Continuing his argument, Aw Ali says that neither growing beard nor trimming the moustaches is mandatory. “They are the best way to appear, but not necessarily compulsory,” remarked Aw Ali. “I believe these people are working for gaalo (non-Muslims) to spoil our religion,” said the manager of a teashop in South Mogadishu. According to other sceptics, al-Shabaab is imposing orders and restrictions in order to show their power to command.

allAfrica.com: Somalia: Al-Shabaab Orders on Radio and Beard Cause Confusion.

Orientale Province

Since late 2008, the civilian population of Haut and Bas-Uélé has been caught up in a dramatic cycle of violence linked to attacks perpetrated by the Ugandan rebel group the Lord’s Resistance Army (LRA), and the Ugandan and Congolese offensive against the LRA. As the situation deteriorates, civilians also find themselves facing increasing banditry.

One year after violence erupted in Haut-Uélé district, in northern Democratic Republic of Congo (DRC), attacks and clashes have now expanded to new areas, forcing hundreds of thousands of people to flee. MSF is working in five locations of Haut-Uélé and Bas-Uélé to bring free health care, emergency aid, and psychological support to the displaced and resident populations.

Haut-Uélé

From June to September, MSF conducted 2,800 outpatient consultations in the two health centres it supports in Namboli and Lipay, in the Dungu area. Most patients were treated for malaria, diarrhoea, and respiratory infections.

In Dungu hospital, MSF medical teams performed 452 surgeries, cared for 100 severely malnourished children, and for another 220 children with a variety of other health problems.

Since August, MSF has also worked in reproductive health and supports the hospital’s maternity department, where sexually transmitted infections are common.

Teams provided psychological support for 88 patients who had suffered as a result of the violence.

Doruma, a town on the border with Sudan, is at the heart of a very insecure area. The population of Doruma and the 12,000 people who have fled there are at risk of hunger – it is too dangerous for them to go to their fields and tend their crops.

MSF supports three health centres where 2,500 outpatient consultations have been carried out this year. MSF also supports the hospital in Doruma, where 94 patients were hospitalised in September. In October, MSF began providing mental health support and treatment for sleeping sickness, in addition to supporting the surgical and maternity wards.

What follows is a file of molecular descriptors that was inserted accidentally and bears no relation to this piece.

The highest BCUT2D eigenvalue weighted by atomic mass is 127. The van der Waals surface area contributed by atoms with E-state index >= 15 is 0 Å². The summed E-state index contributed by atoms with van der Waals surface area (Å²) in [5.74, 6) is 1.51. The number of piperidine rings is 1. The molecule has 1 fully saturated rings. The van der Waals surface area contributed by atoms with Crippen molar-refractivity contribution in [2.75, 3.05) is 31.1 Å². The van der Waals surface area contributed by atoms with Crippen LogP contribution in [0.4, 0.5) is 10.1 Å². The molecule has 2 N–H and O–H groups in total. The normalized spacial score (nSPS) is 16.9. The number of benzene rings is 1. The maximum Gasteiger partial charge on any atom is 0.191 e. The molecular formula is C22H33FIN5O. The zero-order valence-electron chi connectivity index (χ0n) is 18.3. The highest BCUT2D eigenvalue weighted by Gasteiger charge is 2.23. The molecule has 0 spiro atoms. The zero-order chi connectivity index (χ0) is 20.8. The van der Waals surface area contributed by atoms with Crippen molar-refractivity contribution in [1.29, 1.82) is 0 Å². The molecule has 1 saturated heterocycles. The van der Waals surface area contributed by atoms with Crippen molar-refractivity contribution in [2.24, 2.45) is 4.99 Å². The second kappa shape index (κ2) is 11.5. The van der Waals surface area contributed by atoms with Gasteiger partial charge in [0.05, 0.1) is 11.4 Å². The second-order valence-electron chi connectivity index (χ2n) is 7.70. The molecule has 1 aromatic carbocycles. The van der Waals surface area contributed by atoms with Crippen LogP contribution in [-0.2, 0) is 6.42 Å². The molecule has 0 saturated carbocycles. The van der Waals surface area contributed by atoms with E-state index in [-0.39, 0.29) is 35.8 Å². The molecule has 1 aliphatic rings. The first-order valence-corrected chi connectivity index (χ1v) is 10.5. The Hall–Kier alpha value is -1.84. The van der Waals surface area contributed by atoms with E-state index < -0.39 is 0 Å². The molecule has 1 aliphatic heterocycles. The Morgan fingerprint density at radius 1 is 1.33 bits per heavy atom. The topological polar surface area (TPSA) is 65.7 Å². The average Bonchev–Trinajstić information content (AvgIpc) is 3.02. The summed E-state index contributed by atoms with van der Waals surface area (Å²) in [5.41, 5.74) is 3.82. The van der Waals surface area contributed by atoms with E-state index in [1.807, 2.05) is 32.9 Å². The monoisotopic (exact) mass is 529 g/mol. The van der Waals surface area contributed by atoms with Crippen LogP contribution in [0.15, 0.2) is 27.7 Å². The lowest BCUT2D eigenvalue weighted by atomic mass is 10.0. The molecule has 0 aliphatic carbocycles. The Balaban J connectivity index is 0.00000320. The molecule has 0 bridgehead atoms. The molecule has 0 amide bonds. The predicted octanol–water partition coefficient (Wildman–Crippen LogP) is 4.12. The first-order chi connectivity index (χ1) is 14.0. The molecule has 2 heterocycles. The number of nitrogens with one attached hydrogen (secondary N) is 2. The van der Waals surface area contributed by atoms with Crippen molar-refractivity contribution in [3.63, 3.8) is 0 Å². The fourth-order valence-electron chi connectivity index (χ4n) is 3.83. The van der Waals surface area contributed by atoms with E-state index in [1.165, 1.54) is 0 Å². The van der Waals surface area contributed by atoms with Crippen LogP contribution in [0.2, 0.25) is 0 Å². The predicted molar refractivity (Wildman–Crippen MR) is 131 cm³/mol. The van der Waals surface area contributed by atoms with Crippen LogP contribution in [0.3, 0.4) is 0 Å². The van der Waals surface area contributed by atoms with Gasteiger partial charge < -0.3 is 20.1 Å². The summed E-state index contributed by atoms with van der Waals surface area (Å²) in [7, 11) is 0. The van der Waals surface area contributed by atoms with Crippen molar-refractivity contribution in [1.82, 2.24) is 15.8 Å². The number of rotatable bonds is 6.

Niangara is the main town at the crossroads leading to the Central African Republic and Southern Sudan. Around 11,000 displaced people have arrived in the town, fleeing violence. MSF is supporting the main referral hospital in Niangara and the nearby Wawé health centre.

Since the start of MSF activities there seven months ago, medical teams have carried out up to 1,000consultations per week at the general hospital and the Wawé health centre.

Each month, around 100 new patients are admitted to Niangara hospital. MSF is mainly treating malaria, respiratory infections, sexually transmitted infections and stress-related diseases.

MSF teams put a psychosocial programme in place to help the local population cope with the trauma and stress of continuous violence and displacement. Between June and early November, 80 patients received treatment.

Following attacks in December 2008, MSF started to provide medical and psychological care in Faradje. Teams cared for more than 100 children, both boys and girls, who had been abducted by armed men and then escaped or were released. They were given a place to sleep, a space to play, and individual support from an MSF psychologist. This programme has been handed over to another organisation.

MSF continues to support Faradje hospital, where some 11,000 patients have received consultations and 900 were treated in the maternity, paediatric, surgical or internal medicine departments. The main diseases treated here are malaria, intestinal parasites and skin infections.

MSF Activities | Condition: Critical.

Civilians attacked, bombed, and cut off from aid in Pakistan, Somalia, Yemen, Sri Lanka, Afghanistan, and the Democratic Republic of Congo (DRC), along with stagnant funding for treating HIV/AIDS and ongoing neglect of other diseases, were among the worst emergencies in 2009.

Continuing crises in north and south Sudan, along with the failure of the international community to finally combat childhood malnutrition were also included on this year’s list. The list is drawn from MSF’s operational activities in close to 70 countries, where the organization’s medical teams witnessed some of the worst humanitarian conditions.

via MSF’s Top Ten Humanitarian Crises of 2009.